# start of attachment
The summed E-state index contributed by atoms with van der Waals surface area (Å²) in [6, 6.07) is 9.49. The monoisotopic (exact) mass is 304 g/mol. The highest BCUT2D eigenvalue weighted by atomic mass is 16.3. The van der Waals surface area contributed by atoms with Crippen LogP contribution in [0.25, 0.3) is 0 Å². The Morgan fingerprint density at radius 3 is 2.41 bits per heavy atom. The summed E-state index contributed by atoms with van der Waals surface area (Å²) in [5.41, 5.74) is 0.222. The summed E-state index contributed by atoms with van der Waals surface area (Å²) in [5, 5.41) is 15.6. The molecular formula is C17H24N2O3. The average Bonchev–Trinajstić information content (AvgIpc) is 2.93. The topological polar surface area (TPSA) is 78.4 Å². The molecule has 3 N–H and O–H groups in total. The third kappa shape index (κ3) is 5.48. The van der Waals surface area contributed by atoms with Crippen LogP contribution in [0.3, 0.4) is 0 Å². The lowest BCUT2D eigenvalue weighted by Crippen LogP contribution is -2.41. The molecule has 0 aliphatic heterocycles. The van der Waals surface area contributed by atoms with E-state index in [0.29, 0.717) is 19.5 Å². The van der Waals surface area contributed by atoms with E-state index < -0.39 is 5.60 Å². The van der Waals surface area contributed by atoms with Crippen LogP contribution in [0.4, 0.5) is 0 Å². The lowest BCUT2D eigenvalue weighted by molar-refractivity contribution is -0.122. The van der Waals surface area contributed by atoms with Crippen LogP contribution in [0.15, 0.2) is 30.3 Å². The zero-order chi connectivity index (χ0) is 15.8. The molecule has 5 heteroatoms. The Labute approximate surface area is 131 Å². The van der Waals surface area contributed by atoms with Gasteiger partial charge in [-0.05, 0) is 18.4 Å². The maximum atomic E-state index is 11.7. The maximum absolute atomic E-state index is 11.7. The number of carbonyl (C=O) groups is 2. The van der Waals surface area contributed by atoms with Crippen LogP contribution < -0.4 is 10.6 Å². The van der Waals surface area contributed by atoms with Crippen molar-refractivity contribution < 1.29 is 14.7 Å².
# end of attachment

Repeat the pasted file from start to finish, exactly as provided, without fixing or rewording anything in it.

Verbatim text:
The summed E-state index contributed by atoms with van der Waals surface area (Å²) in [6, 6.07) is 9.49. The monoisotopic (exact) mass is 304 g/mol. The highest BCUT2D eigenvalue weighted by atomic mass is 16.3. The van der Waals surface area contributed by atoms with Crippen LogP contribution in [0.25, 0.3) is 0 Å². The Morgan fingerprint density at radius 3 is 2.41 bits per heavy atom. The summed E-state index contributed by atoms with van der Waals surface area (Å²) in [5.41, 5.74) is 0.222. The summed E-state index contributed by atoms with van der Waals surface area (Å²) in [5, 5.41) is 15.6. The molecular formula is C17H24N2O3. The average Bonchev–Trinajstić information content (AvgIpc) is 2.93. The topological polar surface area (TPSA) is 78.4 Å². The molecule has 3 N–H and O–H groups in total. The third kappa shape index (κ3) is 5.48. The van der Waals surface area contributed by atoms with Crippen LogP contribution in [0.3, 0.4) is 0 Å². The lowest BCUT2D eigenvalue weighted by Crippen LogP contribution is -2.41. The molecule has 0 aliphatic heterocycles. The van der Waals surface area contributed by atoms with E-state index in [0.29, 0.717) is 19.5 Å². The van der Waals surface area contributed by atoms with E-state index < -0.39 is 5.60 Å². The van der Waals surface area contributed by atoms with Crippen LogP contribution in [0.4, 0.5) is 0 Å². The lowest BCUT2D eigenvalue weighted by molar-refractivity contribution is -0.122. The van der Waals surface area contributed by atoms with Crippen LogP contribution in [0.15, 0.2) is 30.3 Å². The zero-order chi connectivity index (χ0) is 15.8. The molecule has 5 heteroatoms. The Labute approximate surface area is 131 Å². The van der Waals surface area contributed by atoms with Gasteiger partial charge in [-0.05, 0) is 18.4 Å². The maximum atomic E-state index is 11.7. The maximum absolute atomic E-state index is 11.7. The number of carbonyl (C=O) groups is 2. The van der Waals surface area contributed by atoms with Crippen LogP contribution < -0.4 is 10.6 Å². The van der Waals surface area contributed by atoms with Crippen molar-refractivity contribution < 1.29 is 14.7 Å².